An unnamed senior Obama administration official confirmed the news when speaking to the Washington Post earlier today, saying that the Cyber Threat Intelligence Integration Center would have around 50 staff and a budget of US$ 35 million (£22.9 million) to act as a central point for monitoring and responding to cyber-security threats.
The official added that the group, to be announced formally by White House counter terrorism coordinator Lisa Monaco in Washington DC later today, will be an “intelligence centre that will ‘connect the dots' between various cyber-threats to the nation so that relevant departments and agencies are aware of these threats in as close to real time as possible.”
The agency is apparently modelled on the National Counter-terrorism Center set-up after the 9/11 terrorist attacks, and is said to have been called for by Monaco in light of high-profile data breaches, such as last year's hack of Sony Pictures.
Various federal agencies already have cyber-security components in the US, such as the National Security Agency, the FBI, CIA and Department of Homeland Security, but the new group is designed to allow for “seamless intelligence flows among centres, including those responsible for sharing with the private sector.”
The news drew a mixed response from the information security industry; CrowdStrike president Shawn Henry told CBS that this attempt to connect the agencies would act as “one belly button for the entire US government.”
"That's a good strategy. It's important because there's so many different pieces of intelligence coming in. You've got to collaborate and put it together," he said during the This Morning show.
Trey Ford, global security strategist at Rapid7, told SCMagazineUK.com that he had mixed feelings about the announcement. “The Ghostbusters had it easy when they said “Who you gonna call?” – the answer was clear. Yet currently when I have a cyber-attack or threat indicator I wish to share it's much less clear who I should call? It seems the new Cyber Threat Intelligence Integration Center (CTIIC) will address this problem. I look forward to that clarity.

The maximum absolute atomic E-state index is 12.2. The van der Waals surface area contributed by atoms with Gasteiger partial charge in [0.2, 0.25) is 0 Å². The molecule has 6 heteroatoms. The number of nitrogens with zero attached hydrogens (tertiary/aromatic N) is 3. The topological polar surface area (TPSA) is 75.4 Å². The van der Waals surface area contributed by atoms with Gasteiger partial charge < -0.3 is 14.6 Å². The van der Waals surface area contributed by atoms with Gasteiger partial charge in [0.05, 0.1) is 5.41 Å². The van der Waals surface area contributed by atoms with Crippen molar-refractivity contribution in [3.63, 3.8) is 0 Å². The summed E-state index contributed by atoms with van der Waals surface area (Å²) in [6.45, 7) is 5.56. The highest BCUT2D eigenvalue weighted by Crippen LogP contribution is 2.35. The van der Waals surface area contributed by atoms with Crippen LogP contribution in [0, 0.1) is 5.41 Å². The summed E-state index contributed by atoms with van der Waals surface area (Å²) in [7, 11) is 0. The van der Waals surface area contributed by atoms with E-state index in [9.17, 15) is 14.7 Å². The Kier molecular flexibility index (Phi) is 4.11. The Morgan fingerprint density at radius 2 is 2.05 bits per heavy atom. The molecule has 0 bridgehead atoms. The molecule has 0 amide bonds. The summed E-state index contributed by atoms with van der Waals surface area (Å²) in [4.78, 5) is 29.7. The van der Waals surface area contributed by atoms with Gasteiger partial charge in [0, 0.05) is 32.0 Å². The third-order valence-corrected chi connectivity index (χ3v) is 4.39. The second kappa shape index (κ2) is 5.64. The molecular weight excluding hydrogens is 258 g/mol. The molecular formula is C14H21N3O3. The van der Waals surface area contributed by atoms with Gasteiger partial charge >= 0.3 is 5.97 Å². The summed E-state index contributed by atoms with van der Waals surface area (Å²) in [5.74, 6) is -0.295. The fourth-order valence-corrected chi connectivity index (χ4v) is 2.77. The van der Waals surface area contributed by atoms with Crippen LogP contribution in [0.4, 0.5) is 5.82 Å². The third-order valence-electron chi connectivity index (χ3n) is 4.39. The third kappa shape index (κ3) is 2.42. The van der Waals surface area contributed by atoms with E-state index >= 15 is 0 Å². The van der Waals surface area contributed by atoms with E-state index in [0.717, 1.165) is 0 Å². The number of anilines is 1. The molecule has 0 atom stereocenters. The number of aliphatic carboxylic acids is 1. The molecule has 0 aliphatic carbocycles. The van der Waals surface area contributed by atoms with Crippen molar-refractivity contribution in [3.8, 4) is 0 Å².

“The big question I have is how this is different from the National Cybersecurity and Communications Integration Center (NCCIC), which is currently the hub for cyber-security information sharing across more than 50 Government agencies. NCCIC has faced a challenge in having to de-conflict jurisdiction and response across those agencies. With several NCCIC fusion centres across the US, perhaps CTIIC will provide a bird's eye view over the fusion centres, tying together threats that might have been otherwise overlooked. I look forward to seeing how these fit together as more information emerges.”
Sean Mason, VP of incident response at Resolution1, agreed with Ford, adding that sharing intelligence has been ‘nothing short of a mess' in recent years. “For years it has been extremely difficult working with the US government in regards to cyber-security and sharing threat intel. Between the various government branches and programmes that have tried to assist private companies, to include the FBI, NCIS, DIB and more it has become nothing short of a mess and a burden in many cases.
"Timely and relevant information was lacking, different agencies had different pieces of the bigger picture, and many times there was overlap and lag. For example, you could speak to an FBI office in Pittsburgh and be given different information by an FBI office in Detroit. While I remain skeptical about the ability for the US government to be successful in this area, I am cautiously optimistic that this is a step in the right direction depending on how well it is executed.”
Earlier this month, president Obama announced new measures to protect companies who share data with agencies following data breaches, while the US and UK governments recently committed to working together on establishing “cyber-cells” and “cyber-war games".